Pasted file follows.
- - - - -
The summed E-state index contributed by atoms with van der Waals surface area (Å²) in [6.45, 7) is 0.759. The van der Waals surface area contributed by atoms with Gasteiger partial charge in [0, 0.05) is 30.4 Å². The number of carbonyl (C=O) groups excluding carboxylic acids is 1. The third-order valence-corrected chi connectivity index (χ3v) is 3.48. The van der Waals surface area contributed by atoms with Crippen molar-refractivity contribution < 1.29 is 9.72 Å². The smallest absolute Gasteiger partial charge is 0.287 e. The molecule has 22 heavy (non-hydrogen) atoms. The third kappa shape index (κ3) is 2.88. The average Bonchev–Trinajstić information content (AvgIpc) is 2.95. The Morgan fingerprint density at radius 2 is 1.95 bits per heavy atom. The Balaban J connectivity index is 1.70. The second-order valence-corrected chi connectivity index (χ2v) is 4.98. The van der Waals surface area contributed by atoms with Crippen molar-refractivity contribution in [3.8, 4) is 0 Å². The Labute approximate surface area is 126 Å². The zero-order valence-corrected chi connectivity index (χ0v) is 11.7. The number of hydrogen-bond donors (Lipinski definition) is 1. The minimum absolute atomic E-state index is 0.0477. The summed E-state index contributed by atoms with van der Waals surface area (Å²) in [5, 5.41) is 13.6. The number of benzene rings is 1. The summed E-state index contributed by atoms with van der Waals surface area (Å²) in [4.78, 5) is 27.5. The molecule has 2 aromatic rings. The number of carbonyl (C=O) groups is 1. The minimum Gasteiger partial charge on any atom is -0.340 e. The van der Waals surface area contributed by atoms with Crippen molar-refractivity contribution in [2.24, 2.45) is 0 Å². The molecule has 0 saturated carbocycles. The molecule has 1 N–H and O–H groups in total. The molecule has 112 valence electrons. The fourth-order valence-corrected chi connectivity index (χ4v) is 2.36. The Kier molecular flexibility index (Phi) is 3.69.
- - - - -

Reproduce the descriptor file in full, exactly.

The summed E-state index contributed by atoms with van der Waals surface area (Å²) in [6.45, 7) is 0.759. The van der Waals surface area contributed by atoms with Gasteiger partial charge in [0, 0.05) is 30.4 Å². The number of carbonyl (C=O) groups excluding carboxylic acids is 1. The third-order valence-corrected chi connectivity index (χ3v) is 3.48. The van der Waals surface area contributed by atoms with Crippen molar-refractivity contribution < 1.29 is 9.72 Å². The smallest absolute Gasteiger partial charge is 0.287 e. The molecule has 22 heavy (non-hydrogen) atoms. The third kappa shape index (κ3) is 2.88. The average Bonchev–Trinajstić information content (AvgIpc) is 2.95. The Morgan fingerprint density at radius 2 is 1.95 bits per heavy atom. The Balaban J connectivity index is 1.70. The second-order valence-corrected chi connectivity index (χ2v) is 4.98. The van der Waals surface area contributed by atoms with Crippen molar-refractivity contribution in [3.8, 4) is 0 Å². The Labute approximate surface area is 126 Å². The zero-order valence-corrected chi connectivity index (χ0v) is 11.7. The number of hydrogen-bond donors (Lipinski definition) is 1. The minimum absolute atomic E-state index is 0.0477. The summed E-state index contributed by atoms with van der Waals surface area (Å²) in [5, 5.41) is 13.6. The number of benzene rings is 1. The summed E-state index contributed by atoms with van der Waals surface area (Å²) in [4.78, 5) is 27.5. The molecule has 2 aromatic rings. The number of carbonyl (C=O) groups is 1. The minimum Gasteiger partial charge on any atom is -0.340 e. The van der Waals surface area contributed by atoms with Crippen molar-refractivity contribution in [2.24, 2.45) is 0 Å². The molecule has 0 saturated carbocycles. The molecule has 1 N–H and O–H groups in total. The molecule has 112 valence electrons. The fourth-order valence-corrected chi connectivity index (χ4v) is 2.36. The Kier molecular flexibility index (Phi) is 3.69.